The Land Rover Discovery is a modern day icon,
with 1.1m sales under its belt since it first went on sale in 1989. The basic shape you
see behind me was introduced in 2004, but underwent significant changes in 2009 to become
the Discovery 4. Now just called Discovery, this rugged seven-seat
off-roader rivals models like the Audi Q7 and Jeep Grand Cherokee and costs from just
over £40,000. Inside the Discovery you’ll find a real
blend of luxury and utility, with premium materials and stereo systems, but some hard
plastics designed to take whatever mud and abuse is thrown at them. All the main controls
have a chunky feel as they’re designed to be easy to use when wearing gloves for those
jaunts to the Arctic Circle. Trim levels for the 2015 Discovery have been
changed to SE, SE Tech and HSE, with the entry-level model now getting cruise control and automatic
lights and wipers as standard. Also new are Land Rover’s InControl Apps offering sat-nav,
media streaming and internet radio, helping bring the infotainment system up-to-date.
As you may have noticed, this is hardly a small car and there’s a huge amount of space
inside. You sit high up, with a great view over the bonnet and cameras are even available
to give you a view all around the car. The rearmost seats are great for kids and can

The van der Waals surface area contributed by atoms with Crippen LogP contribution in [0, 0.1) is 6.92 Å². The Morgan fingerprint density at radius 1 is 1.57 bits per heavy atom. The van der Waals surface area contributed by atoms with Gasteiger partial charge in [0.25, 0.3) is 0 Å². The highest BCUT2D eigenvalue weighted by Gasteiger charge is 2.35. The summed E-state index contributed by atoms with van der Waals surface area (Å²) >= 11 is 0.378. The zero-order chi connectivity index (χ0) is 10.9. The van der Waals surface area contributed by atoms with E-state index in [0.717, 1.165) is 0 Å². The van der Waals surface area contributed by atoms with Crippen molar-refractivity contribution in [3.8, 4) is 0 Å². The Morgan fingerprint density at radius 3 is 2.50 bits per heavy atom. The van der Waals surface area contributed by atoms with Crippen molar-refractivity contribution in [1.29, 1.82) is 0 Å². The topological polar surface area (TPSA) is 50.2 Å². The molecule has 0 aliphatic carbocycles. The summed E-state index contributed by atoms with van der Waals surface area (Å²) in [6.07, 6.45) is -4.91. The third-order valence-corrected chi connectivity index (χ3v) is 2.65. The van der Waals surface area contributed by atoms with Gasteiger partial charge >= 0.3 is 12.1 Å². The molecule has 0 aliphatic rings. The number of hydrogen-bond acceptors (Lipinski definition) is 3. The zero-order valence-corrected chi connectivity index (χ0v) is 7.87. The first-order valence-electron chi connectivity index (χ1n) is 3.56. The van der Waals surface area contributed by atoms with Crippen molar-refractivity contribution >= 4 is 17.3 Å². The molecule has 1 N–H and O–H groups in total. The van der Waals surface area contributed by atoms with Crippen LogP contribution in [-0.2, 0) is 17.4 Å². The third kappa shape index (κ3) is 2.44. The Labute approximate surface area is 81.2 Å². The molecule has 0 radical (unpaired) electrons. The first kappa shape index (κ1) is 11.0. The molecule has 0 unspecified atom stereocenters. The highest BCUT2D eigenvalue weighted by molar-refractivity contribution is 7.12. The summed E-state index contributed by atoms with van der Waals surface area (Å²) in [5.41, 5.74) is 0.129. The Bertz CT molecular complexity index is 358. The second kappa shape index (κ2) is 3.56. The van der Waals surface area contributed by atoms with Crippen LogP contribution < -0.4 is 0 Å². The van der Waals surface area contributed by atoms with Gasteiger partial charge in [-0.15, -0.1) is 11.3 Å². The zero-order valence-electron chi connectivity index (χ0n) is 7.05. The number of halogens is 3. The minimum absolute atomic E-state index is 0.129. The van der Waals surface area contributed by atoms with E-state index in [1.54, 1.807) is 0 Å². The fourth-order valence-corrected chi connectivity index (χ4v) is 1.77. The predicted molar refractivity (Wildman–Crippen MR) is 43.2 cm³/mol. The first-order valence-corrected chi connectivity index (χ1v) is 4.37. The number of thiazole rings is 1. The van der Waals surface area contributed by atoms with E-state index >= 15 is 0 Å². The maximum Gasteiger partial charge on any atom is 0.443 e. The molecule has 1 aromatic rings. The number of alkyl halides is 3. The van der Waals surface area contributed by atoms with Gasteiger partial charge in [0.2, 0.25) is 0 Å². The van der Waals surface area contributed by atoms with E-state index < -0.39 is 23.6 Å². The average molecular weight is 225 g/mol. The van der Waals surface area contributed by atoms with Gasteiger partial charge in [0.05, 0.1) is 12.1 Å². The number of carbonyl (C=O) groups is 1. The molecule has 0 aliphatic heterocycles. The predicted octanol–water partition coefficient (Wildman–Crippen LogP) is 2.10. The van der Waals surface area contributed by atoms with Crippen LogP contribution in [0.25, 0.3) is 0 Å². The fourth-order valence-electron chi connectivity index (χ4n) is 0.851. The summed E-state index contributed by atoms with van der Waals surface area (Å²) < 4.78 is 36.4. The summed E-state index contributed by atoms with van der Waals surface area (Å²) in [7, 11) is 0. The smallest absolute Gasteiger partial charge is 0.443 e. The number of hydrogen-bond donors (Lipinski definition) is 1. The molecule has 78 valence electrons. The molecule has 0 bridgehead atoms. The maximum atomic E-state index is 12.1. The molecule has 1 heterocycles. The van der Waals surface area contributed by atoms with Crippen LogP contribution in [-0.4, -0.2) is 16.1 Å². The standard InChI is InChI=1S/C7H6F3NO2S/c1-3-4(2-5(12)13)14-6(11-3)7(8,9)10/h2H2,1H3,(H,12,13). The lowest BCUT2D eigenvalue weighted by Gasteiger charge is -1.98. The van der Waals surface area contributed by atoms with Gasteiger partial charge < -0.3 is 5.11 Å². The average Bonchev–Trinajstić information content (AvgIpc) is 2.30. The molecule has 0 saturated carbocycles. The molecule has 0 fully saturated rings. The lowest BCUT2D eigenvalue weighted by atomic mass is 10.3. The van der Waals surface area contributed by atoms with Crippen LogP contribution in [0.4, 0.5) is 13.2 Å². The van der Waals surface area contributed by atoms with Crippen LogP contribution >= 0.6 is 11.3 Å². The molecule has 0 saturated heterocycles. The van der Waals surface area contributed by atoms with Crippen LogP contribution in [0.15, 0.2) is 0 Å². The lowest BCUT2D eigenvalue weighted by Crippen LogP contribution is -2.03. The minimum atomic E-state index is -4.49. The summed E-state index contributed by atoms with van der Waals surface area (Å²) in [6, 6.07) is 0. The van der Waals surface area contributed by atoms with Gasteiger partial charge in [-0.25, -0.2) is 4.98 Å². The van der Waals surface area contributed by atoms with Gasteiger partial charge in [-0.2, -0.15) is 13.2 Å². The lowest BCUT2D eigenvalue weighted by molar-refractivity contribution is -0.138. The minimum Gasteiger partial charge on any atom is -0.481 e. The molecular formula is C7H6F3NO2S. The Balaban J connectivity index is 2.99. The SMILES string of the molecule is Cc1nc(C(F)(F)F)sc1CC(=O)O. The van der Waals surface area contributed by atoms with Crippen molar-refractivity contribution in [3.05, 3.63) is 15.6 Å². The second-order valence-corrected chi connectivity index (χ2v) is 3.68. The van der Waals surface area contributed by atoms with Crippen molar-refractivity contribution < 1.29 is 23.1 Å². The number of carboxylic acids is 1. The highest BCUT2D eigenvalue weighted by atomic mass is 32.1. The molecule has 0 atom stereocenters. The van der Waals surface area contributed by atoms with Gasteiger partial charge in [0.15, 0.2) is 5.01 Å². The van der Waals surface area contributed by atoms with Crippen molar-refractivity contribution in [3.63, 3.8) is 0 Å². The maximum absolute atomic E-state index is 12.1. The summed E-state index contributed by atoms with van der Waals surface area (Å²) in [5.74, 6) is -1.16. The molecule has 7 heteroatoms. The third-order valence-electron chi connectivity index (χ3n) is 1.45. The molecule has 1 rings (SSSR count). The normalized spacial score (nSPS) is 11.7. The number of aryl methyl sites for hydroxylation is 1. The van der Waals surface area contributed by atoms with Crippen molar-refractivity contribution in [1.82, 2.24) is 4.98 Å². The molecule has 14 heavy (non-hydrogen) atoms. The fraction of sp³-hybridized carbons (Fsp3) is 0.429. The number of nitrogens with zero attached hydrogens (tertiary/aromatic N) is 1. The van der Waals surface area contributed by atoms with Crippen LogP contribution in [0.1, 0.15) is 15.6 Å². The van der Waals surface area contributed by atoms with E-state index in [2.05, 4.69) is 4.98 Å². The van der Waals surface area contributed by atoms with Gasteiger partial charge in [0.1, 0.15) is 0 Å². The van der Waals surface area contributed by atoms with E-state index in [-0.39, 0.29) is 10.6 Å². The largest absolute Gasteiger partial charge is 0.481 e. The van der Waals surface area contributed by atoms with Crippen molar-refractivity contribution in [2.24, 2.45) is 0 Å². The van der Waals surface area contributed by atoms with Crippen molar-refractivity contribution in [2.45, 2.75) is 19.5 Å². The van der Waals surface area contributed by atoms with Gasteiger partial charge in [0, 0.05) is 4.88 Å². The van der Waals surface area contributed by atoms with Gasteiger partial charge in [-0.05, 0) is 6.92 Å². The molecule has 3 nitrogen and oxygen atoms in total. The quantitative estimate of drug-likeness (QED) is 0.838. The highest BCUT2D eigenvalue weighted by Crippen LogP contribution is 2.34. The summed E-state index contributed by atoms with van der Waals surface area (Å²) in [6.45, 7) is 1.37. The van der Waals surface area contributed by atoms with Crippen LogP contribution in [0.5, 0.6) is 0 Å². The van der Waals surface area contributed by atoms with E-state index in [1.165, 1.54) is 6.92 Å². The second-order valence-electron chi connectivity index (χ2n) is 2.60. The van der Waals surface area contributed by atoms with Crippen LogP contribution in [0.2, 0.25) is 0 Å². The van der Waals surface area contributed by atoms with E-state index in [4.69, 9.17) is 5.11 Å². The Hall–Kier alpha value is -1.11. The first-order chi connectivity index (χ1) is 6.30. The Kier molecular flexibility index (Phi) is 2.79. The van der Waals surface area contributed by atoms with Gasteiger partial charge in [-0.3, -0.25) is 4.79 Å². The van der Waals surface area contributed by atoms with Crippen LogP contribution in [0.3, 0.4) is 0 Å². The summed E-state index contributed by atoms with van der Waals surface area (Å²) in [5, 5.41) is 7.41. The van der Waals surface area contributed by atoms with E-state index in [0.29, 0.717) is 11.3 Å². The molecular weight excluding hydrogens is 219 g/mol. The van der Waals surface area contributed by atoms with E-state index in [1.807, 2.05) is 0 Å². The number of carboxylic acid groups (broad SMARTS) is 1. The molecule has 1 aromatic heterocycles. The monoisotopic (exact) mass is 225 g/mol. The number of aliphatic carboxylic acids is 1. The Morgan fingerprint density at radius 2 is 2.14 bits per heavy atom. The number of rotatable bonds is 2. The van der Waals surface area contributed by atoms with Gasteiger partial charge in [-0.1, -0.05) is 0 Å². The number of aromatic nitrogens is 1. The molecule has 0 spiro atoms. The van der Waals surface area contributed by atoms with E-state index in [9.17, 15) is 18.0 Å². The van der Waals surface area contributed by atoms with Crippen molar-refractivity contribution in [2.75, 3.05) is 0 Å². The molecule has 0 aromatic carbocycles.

just about be used by adults, but probably not for long journeys.
The Discovery tends to be bought by active families, and this 1,124-litre boot is one
of the biggest business. Fold all the rear seats down and there’s around 2,000 litres
of space, giving it more furniture carrying potential than some vans while it is able
to tow a trailer of up to 3,500kgs. The Discovery is anything but a light car,
so we’re glad its 3-litre diesel engine’s 252bhp is powerful enough to still feel brisk,
even if its 8.8-second 0-60mph sprint can’t match sportier rivals like the BMW X5. It’s
helped by an excellent eight-speed automatic, smoothing progress and keeping the engine
in its power band. There’s also far less body roll than you’d
expect, because the Discovery’s air suspension is able to both lower and stiffen up for road
driving. Off road this Land Rover lives up to its reputation, with huge ground clearance
and a Terrain Response system which automatically adjusts the car to suit the conditions.
This off road ability does come at a cost, with fuel economy of 35.3mpg lower than many
of its more road-biased rivals, even though this Discovery does improve on its predecessor.
If you want a proper 4×4 it’s hard to ignore the Discovery. Its design, seven seat practicality
and off-roading abilities all make it a highly desirable model.
On the downsides, its size and weight do mean smaller and lighter rivals offer lower running
costs. Still, the popularity of the Discovery shows
plenty of customers are prepared to pay a bit more to get behind the wheel of Land Rover’s
luxurious workhorse. But, what do you think of the Land Rover Discovery?
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To watch video reviews of the Jeep Cherokee and Audi A6 allroad click on the links at
the end of the video.